I don’t disagree with you that the distinctions are flawed, though I do disagree that it is as simple as saying “eh, if you write about genre, you’re a fan.” That said, I don’t agree with how “professional” is determined

      • shaunduke April 24, 2013 at 9:56 am #

        Part Two!

        I have to be honest: I still don’t understand what any of the pay/income stuff means. Quarter of the income of an individual? Their total income? If that’s so, then there probably are no professional SF/F podcasts, since most of the ones that pay their contributors only do so in small doses. I really doubt the folks of the Geeks Guide to the Galaxy make 25% of their income from podcasting… But I’m probably still misunderstanding everything.

        Oh, and yay for statistics. We apparently didn’t make it into the long list last year. That’s adorable. *cries himself to sleep*

        “Of the podcasts I subscribe to, 8 were eligible (the others are too new or too peripheral); 3 of those I started listening to because they made the shortlists, and 4 of the remaining 5 recieved some nominations. There were also nominations for 11 podcasts I haven’t listened to, many of which I hadn’t even heard of. I guess the things I take from this are (1) that the things I listen to are represented in the nominations, although not necessarily in the short list and (2) there are a lot of podcasts out there and it’s not always easy to find them.”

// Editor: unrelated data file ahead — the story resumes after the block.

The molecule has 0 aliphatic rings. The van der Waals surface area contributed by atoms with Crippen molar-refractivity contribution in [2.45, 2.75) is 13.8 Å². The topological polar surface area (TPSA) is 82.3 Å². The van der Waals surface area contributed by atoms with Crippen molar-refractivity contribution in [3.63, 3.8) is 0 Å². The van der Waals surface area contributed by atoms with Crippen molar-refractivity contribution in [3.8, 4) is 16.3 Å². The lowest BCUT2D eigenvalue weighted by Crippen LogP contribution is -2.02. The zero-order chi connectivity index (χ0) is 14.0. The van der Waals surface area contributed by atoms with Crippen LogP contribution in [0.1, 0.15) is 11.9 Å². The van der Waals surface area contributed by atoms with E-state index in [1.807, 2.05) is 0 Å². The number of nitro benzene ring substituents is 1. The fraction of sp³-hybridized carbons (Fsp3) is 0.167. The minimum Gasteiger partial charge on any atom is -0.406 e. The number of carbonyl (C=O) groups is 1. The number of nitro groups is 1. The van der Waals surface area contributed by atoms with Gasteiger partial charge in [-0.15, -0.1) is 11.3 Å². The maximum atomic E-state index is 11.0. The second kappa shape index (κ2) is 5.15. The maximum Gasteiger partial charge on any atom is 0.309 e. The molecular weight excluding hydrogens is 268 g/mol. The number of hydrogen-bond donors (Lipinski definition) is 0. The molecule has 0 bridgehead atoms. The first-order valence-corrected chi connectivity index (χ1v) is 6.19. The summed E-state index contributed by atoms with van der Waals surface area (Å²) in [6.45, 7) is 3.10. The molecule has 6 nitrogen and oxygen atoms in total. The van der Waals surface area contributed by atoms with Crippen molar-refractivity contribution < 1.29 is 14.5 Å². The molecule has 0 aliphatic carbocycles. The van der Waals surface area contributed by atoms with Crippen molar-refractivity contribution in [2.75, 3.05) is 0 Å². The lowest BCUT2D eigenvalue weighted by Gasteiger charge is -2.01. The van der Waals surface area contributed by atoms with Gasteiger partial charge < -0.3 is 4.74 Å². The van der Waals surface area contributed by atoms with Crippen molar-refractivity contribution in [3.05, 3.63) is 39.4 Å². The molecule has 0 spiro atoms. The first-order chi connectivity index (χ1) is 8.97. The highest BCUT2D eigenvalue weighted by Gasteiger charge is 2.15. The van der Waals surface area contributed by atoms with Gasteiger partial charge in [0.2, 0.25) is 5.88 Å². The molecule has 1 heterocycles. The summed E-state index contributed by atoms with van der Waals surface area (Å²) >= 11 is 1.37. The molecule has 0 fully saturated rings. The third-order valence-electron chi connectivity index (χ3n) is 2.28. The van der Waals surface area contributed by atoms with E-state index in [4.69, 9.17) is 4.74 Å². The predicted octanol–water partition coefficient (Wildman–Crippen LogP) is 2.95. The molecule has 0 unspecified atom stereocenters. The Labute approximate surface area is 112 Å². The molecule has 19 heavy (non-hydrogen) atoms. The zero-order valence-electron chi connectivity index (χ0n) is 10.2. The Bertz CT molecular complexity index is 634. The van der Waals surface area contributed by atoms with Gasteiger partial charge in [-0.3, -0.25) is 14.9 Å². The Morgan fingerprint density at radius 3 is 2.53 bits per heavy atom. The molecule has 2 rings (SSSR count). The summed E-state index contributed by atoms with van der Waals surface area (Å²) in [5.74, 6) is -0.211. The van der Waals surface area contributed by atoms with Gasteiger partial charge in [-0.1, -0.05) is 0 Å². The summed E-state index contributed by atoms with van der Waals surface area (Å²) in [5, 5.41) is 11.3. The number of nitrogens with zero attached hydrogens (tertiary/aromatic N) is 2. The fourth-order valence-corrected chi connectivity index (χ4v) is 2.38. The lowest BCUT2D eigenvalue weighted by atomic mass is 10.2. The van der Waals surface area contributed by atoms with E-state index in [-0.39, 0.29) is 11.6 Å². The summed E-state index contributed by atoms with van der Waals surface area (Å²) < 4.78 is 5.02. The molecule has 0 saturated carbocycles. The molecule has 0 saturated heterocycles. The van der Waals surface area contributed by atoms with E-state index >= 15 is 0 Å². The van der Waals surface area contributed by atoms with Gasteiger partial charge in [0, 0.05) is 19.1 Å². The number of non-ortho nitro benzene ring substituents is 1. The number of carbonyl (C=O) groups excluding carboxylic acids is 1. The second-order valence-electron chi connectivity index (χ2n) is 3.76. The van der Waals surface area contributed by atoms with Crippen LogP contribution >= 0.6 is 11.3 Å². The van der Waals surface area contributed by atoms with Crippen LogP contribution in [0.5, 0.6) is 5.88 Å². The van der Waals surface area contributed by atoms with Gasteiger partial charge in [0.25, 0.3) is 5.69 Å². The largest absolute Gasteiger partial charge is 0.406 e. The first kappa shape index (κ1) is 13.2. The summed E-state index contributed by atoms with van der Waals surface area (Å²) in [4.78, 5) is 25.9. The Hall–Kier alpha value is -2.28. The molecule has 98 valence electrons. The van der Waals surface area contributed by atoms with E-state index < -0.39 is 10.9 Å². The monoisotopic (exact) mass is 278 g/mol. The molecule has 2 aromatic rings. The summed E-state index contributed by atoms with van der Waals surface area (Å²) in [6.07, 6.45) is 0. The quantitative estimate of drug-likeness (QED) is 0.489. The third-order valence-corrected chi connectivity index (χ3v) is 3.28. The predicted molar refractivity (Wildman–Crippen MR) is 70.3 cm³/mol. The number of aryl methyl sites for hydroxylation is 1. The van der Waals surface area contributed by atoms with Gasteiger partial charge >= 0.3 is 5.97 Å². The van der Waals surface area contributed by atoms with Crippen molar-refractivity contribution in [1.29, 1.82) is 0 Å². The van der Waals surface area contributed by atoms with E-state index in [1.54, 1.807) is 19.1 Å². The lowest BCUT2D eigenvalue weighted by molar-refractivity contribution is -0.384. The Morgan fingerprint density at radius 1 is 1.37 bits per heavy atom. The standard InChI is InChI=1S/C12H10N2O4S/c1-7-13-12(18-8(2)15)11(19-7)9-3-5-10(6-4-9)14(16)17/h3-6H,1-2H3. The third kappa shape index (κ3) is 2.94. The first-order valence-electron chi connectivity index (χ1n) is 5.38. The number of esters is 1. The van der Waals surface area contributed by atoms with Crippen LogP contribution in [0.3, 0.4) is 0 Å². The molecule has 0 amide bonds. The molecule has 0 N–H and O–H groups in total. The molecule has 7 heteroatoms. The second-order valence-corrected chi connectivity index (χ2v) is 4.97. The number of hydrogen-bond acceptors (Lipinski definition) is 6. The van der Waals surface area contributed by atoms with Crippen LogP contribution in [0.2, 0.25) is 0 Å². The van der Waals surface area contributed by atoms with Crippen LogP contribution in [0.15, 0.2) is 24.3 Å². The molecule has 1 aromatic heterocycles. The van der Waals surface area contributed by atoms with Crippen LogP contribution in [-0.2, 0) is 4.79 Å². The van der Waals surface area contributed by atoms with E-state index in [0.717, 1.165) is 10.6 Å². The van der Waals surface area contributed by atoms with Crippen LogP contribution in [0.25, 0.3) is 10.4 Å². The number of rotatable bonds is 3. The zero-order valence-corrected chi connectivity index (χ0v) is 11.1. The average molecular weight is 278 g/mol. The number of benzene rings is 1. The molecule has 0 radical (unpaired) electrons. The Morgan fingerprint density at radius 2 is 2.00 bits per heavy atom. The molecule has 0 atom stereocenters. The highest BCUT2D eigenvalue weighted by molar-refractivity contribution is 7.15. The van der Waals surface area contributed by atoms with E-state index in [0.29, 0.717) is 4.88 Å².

I’m in the same boat, actually. Half of the podcasts on the long list were completely unknown to me. Looking at their subject matter, I can’t say I’m interested in the majority of them, though. I suspect we can learn a lot about the Hugo voting body from the numbers in your link. Most of the folks who vote for the Hugos either don’t care about the category or aren’t podcast listeners. Of those who are listeners, their tastes are extremely varied, resulting in a field that is crowded.

        As for the short dramatic form category: meh.

  5. Caroline April 21, 2013 at 7:23 pm #

    PS Apologies for all the long comments. I have Feelings! But I think I’m done now 🙂